Jakarta is a delta city that stands on an alluvial deposits land with 13 rivers from various parts of the city flowing through the town. It makes Jakarta vulnerable to natural disasters related to water elements, one of which is runoff flooding caused by insufficient river water capacity to accommodate an additional water volume. With the extra unaccommodated water volume, water overflows and cannot be reabsorbed by the land surface to stagnate into areas prone to flooding and disrupt people's activities. Jakarta needs an area resilience against runoff flood disasters, which can be achieved by building infrastructure that is constructed holistically against the city's water elements to accommodate temporary storage of falling rainwater. We used case studies to analyze Jakarta's existing park and its potential. We also analyzed Benthemplein Water Square, Rotterdam, Netherlands, to see how the city can build neighborhood resilience. We conclude that public space as the solution for Jakarta's runoff floods is possible as long as its site context is considered during the design phase. Rotterdam shows that even though the green area is not the dominant part, the built environment can help discharge the rainwater to the nearby river as long as it has a good infrastructure design that can accommodate rainwater storage.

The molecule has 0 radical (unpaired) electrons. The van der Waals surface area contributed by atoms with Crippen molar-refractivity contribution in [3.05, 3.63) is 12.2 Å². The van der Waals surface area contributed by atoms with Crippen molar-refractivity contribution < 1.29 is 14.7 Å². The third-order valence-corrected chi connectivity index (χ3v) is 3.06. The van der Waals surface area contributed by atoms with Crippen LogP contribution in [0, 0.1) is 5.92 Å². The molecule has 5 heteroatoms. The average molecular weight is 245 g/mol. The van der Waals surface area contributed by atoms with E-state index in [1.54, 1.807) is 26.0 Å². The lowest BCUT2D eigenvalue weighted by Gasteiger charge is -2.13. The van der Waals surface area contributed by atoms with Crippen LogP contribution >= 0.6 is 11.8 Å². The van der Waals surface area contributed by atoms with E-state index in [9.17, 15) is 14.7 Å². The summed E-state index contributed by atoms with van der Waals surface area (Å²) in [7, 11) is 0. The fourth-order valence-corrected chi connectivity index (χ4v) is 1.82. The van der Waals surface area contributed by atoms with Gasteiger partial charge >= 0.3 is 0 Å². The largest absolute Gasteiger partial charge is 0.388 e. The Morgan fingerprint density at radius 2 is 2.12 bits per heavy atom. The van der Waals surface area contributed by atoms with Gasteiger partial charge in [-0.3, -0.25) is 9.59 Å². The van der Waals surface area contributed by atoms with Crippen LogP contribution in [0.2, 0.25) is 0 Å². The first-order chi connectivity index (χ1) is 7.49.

|Journal||IOP Conference Series: Earth and Environmental Science|
|Publication status||Published - 1 Apr 2021|
|Event||1st Journal of Environmental Science and Sustainable Development Symposium, JESSD 2020 - Jakarta, Virtual, Indonesia|
Duration: 28 Sept 2020 → 30 Sept 2020